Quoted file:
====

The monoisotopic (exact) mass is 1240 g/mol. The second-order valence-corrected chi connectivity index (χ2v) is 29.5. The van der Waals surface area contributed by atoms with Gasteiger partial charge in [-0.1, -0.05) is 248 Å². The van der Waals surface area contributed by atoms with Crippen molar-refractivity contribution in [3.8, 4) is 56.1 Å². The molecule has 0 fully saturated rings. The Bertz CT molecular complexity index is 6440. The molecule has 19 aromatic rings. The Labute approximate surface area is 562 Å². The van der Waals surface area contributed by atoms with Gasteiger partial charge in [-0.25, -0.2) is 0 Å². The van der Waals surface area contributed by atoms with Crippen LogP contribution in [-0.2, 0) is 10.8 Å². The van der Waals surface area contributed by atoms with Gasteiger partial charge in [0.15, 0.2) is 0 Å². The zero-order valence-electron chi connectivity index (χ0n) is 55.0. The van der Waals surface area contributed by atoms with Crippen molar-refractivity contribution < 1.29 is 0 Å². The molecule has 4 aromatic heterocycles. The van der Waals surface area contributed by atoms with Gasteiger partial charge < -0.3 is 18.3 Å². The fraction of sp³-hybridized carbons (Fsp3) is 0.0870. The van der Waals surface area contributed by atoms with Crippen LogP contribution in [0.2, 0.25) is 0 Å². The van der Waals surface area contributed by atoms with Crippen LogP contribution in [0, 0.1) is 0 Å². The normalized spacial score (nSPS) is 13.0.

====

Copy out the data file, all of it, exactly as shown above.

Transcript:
The monoisotopic (exact) mass is 1240 g/mol. The second-order valence-corrected chi connectivity index (χ2v) is 29.5. The van der Waals surface area contributed by atoms with Gasteiger partial charge in [-0.1, -0.05) is 248 Å². The van der Waals surface area contributed by atoms with Crippen molar-refractivity contribution in [3.8, 4) is 56.1 Å². The molecule has 0 fully saturated rings. The Bertz CT molecular complexity index is 6440. The molecule has 19 aromatic rings. The Labute approximate surface area is 562 Å². The van der Waals surface area contributed by atoms with Gasteiger partial charge in [-0.25, -0.2) is 0 Å². The van der Waals surface area contributed by atoms with Crippen LogP contribution in [-0.2, 0) is 10.8 Å². The van der Waals surface area contributed by atoms with Gasteiger partial charge in [0.15, 0.2) is 0 Å². The zero-order valence-electron chi connectivity index (χ0n) is 55.0. The van der Waals surface area contributed by atoms with Crippen molar-refractivity contribution < 1.29 is 0 Å². The molecule has 4 aromatic heterocycles. The van der Waals surface area contributed by atoms with Gasteiger partial charge < -0.3 is 18.3 Å². The fraction of sp³-hybridized carbons (Fsp3) is 0.0870. The van der Waals surface area contributed by atoms with Crippen LogP contribution in [0.2, 0.25) is 0 Å². The van der Waals surface area contributed by atoms with Crippen LogP contribution in [0, 0.1) is 0 Å². The normalized spacial score (nSPS) is 13.0.